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Misleading Educational Malpractice

Educational Trends and Fads

Misleading Educational Malpractice

A number of years ago I wrote a few articles detailing crazy educational fads and trends. Check out “Crazy Reading Fads” for a laugh and “Top Twelve Spelling Trends and Fads” for a shake-your-head-and-sigh read.

However, a number of crazy educational fads and trends have had significant staying power over the years. I’ve gathered a selection of articles I’ve written regarding these movements, programs, philosophies, mindsets, and educational practices that I find to lack some degree of educational merit. I find some of their claims to be misleading or outright wrong. I find many of their educational applications to be misdirected at best or malpractice at worst.

As an educational publisher I’ve written these articles to highlight problems regarding these fads and trends, criticize misapplication of educational research, and (of course) promote my own curricular products. The latter disclaimer hasn’t colored my viewpoints, but states the obvious: I’m writing these articles, in large part, to publicize my products. By now, educators have come to terms with the commercialization of the Internet. I trust educators to be significantly savvy about this strange bedfellows of facts, opinions, and marketing. Some of my article content does lend itself to a call to action (to consider purchasing my resources) , but most does not. My author/product promotions reside at the end of articles, per traditional usage. I usually offer some sort of educational freebie at the end of my articles to entice readers to the article and offer examples of my products.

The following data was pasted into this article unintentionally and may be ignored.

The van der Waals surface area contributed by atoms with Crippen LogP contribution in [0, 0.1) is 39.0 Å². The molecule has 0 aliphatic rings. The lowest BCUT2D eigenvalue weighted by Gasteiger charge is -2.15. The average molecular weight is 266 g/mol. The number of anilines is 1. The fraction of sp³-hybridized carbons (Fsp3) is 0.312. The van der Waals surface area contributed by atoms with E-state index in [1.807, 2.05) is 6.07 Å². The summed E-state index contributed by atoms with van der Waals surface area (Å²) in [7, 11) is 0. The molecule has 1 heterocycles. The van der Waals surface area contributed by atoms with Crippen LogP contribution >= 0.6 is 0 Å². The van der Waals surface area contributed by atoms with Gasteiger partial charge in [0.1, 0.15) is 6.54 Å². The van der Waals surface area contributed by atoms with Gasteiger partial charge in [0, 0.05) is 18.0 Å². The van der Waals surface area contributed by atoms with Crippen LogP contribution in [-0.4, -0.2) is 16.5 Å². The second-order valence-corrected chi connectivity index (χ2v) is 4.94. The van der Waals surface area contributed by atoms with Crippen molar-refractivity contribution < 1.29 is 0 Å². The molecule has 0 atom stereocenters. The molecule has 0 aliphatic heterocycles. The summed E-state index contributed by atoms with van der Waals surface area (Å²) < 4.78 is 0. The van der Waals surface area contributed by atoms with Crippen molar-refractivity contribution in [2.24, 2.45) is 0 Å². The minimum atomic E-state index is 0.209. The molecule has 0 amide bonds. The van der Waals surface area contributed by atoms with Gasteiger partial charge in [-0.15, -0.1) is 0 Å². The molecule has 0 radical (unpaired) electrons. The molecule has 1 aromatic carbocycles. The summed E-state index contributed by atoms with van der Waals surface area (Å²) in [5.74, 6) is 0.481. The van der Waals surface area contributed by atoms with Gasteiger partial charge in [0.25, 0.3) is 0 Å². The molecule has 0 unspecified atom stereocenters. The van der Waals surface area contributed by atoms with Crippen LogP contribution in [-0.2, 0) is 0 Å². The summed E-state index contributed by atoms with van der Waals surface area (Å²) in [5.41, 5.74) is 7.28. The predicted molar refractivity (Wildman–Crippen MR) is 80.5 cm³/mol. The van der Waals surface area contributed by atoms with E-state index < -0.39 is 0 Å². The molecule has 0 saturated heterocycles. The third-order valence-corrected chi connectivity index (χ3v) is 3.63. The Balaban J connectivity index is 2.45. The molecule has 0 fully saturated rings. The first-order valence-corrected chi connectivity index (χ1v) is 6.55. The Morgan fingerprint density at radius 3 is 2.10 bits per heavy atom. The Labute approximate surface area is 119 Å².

My take is that you won’t agree with all my positions in these articles; however, reading a contrary viewpoint always makes me think more than reading something that is in lock-step with my own opinions. You might feel the same way. I invite your comments.

“Why Daily Oral Language (D.O.L.) Doesn’t Work”

D.O.L. is for teachers who want to cover grammar, not really teach it. The Common Core grammar, usage, and mechanics are rigorous and require an investment of class time to help students master these Standards.

“Dyslexia is Not Real”

As a reading specialist, I can assure teachers, parents, and students that anyone without significant cognitive impairment can learn to read. Dyslexia is not a neurological disorder. Read how the International Literacy Association supports my viewpoint.

“Don’t Teach Reading Comprehension”

There is no program to teach reading comprehension. Teach the content and skills of reading, provide plenty of practice, and comprehension will improve.

“Don’t Teach to Learning Styles and Multiple Intelligences”

It’s time to give up the visual, auditory, and kinesthetic learning styles theory, as well as Howard Gardner’s multiple intelligences theory. Although intuitively, these theories seem to have some merit, there is no research-base confirming these ideas and certainly no different instructional procedures are warranted.

“Should We Teach Reading Strategies?”

We test for main idea, inferences, etc., but should we teach and practice these reading comprehension strategies? The reading research is fascinating on this subject.

“Close Reading: Don’t Read Too Closely”

With the advent of the Common Core State Standards, the authors promotion of close reading has convinced teachers that it is newest and greatest reading strategy. Close reading is neither new, nor does it warrant excessive practice: Some? Yes; Everyday? No.

“The 18 Reasons Not to Use Accelerated Reader”

Accelerated Reader is used everywhere and has many die-hard advocates. However, before jumping on the bandwagon, check out this article and the dozens of comments. Plenty of FREE alternatives are available to create schoolwide and classroom independent reading programs with better results and less drama.

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Mark Pennington, M.A. Reading Specialist, is the author of numerous assessment-based ELA and reading intervention programs. Check out Pennington Publishing for FREE ELA and reading assessments, articles, and classroom-tested teacher resources.

Grammar/Mechanics, Reading, Spelling/Vocabulary, Writing


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